Reuters reports, she nonetheless felt that Apple had failed to establish the necessary "likelihood of confusion" required for an injunction to be the appropriate response. The decision falls in line with predictions late last month, where Judge Hamilton warned Apple that their case had likely been insufficient. She had said she was "troubled" by what Apple had brought before her, however, with the Cupertino company's approach being that Amazon's use of "app store" could "confuse and mislead customers." With a quick fix no longer possible, it now looks like Apple and Amazon's legal battle will end up going through the courts properly. A trial date of October 2012 has been set.
Netflix already has an Android app, its compatibility is limited to certain handsets. That, the company has previously explained, is because Android lacks standardized secure streaming protocols that Netflix can use not only to funnel their content out to phones and tablets, but also use to reassure content owners that the movies won't be ripped and shared illegally. TI's M-Shield security system, however, offers a hardware-protected, trusted execution environment (TEE), running on the OMAP4's dual ARM Cortex-A9 cores, but supposedly does away with either a dedicated chip or extra CPU cycles. There's also support for Full HD HDMI output, which could mean plugging your Android phone into an HDTV and turning it into a mobile Roku-style streamer. According to TI, devices with the Netflix app pre-loaded "will be launched in the near future."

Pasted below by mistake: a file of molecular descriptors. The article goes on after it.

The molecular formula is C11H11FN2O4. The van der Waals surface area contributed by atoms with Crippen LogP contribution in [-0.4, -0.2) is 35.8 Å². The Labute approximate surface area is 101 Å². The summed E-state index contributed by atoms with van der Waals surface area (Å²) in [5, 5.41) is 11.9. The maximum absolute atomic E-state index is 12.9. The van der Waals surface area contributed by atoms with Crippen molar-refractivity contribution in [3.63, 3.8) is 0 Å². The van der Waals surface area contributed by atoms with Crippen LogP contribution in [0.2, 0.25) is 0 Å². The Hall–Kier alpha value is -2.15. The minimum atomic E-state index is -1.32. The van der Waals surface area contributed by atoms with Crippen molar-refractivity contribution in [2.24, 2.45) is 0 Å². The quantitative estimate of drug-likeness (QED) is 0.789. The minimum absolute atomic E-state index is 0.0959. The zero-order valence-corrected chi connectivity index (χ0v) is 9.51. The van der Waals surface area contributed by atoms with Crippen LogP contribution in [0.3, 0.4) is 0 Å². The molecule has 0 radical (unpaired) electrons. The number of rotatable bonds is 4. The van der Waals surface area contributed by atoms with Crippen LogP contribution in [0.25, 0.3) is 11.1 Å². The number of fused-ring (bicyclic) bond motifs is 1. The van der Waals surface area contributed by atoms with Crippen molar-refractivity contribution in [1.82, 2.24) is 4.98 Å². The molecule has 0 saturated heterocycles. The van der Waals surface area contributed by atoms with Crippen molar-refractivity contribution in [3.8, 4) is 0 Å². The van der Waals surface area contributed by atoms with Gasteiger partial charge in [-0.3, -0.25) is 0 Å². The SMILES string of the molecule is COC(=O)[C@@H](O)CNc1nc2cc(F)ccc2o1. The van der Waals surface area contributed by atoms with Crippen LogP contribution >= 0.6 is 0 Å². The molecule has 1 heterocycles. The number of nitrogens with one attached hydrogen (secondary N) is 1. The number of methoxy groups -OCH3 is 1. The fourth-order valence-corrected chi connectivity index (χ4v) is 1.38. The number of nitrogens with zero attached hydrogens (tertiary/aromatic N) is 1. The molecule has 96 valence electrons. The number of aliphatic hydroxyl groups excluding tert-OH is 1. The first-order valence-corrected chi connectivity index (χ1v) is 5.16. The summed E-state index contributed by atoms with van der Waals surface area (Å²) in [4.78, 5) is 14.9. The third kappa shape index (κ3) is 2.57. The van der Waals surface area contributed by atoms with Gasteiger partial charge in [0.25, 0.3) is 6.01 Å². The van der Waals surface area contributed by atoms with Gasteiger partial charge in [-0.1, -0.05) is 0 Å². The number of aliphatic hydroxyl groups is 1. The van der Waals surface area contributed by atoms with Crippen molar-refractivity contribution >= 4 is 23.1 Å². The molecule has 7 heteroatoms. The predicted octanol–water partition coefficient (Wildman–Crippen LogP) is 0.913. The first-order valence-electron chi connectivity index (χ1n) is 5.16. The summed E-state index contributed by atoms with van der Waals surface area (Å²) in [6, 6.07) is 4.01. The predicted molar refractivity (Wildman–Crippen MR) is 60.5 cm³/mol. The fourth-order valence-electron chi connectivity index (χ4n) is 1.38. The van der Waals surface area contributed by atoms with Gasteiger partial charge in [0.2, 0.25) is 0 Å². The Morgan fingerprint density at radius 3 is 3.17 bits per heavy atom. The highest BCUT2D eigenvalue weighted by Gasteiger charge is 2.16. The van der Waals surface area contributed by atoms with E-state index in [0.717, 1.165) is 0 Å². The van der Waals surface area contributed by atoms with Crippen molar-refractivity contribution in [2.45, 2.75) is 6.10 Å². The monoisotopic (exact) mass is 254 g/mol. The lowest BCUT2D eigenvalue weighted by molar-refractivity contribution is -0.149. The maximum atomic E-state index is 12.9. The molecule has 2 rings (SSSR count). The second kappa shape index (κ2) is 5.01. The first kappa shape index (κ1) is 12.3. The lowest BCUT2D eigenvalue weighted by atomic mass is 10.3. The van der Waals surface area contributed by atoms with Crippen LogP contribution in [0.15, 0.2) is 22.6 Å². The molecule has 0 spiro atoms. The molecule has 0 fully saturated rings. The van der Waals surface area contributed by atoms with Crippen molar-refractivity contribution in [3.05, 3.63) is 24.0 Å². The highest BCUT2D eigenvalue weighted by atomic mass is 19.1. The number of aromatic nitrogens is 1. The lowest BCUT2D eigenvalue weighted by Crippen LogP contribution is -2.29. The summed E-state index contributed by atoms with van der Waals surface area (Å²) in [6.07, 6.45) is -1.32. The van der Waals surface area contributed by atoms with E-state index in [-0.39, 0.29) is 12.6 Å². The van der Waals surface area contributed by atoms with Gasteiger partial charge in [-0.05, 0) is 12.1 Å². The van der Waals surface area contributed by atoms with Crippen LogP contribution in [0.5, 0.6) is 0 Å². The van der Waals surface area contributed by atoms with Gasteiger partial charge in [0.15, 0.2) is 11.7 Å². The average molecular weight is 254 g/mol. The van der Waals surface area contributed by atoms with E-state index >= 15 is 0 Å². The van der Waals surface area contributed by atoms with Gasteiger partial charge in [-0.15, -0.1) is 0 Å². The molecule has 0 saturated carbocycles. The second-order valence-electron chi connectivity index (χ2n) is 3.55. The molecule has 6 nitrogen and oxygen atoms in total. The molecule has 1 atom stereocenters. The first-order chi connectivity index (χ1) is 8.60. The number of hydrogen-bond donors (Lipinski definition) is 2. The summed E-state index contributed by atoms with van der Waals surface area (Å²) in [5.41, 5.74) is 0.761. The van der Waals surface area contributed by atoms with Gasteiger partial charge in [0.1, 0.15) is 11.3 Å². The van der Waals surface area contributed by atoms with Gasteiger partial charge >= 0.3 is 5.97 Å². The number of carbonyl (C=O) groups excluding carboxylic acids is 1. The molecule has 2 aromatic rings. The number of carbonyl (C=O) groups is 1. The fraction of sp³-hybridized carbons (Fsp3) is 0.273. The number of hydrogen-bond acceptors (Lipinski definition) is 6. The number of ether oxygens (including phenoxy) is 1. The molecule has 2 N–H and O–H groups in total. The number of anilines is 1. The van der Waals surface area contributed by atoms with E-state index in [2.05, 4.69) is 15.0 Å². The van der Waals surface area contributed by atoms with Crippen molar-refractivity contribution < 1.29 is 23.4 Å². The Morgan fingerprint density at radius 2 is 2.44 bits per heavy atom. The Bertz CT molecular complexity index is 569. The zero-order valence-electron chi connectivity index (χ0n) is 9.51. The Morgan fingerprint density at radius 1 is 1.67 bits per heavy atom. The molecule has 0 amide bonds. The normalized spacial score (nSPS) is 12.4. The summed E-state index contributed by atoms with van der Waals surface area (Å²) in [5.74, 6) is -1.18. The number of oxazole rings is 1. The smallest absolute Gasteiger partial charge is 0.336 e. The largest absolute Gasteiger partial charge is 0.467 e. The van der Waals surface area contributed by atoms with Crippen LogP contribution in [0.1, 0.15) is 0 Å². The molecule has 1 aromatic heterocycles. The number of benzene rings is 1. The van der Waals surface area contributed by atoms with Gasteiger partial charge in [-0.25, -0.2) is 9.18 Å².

Path for Android has entered beta, allowing Google phone users to access the photo-based social network service. Released on iOS some months ago, Path positions its app as a way to share photos you've taken with a small group of trusted friends or colleagues: each account supports up to just 50 contacts. Images can be tagged, both with the identity of people in the shots, as well as places and things in-frame as well. Comments and conversations are supported, along with records of who has viewed your image and - using Path's "Emotion" system - how they felt when they saw it. For a broader audience, it's possible to share shots directly from Path to Facebook. It's a free download, though the Path team does warn that there could be a few rough edges and that it's not quite as polished as the iOS version. You can download Path for Android v1.0 from the Android Market now.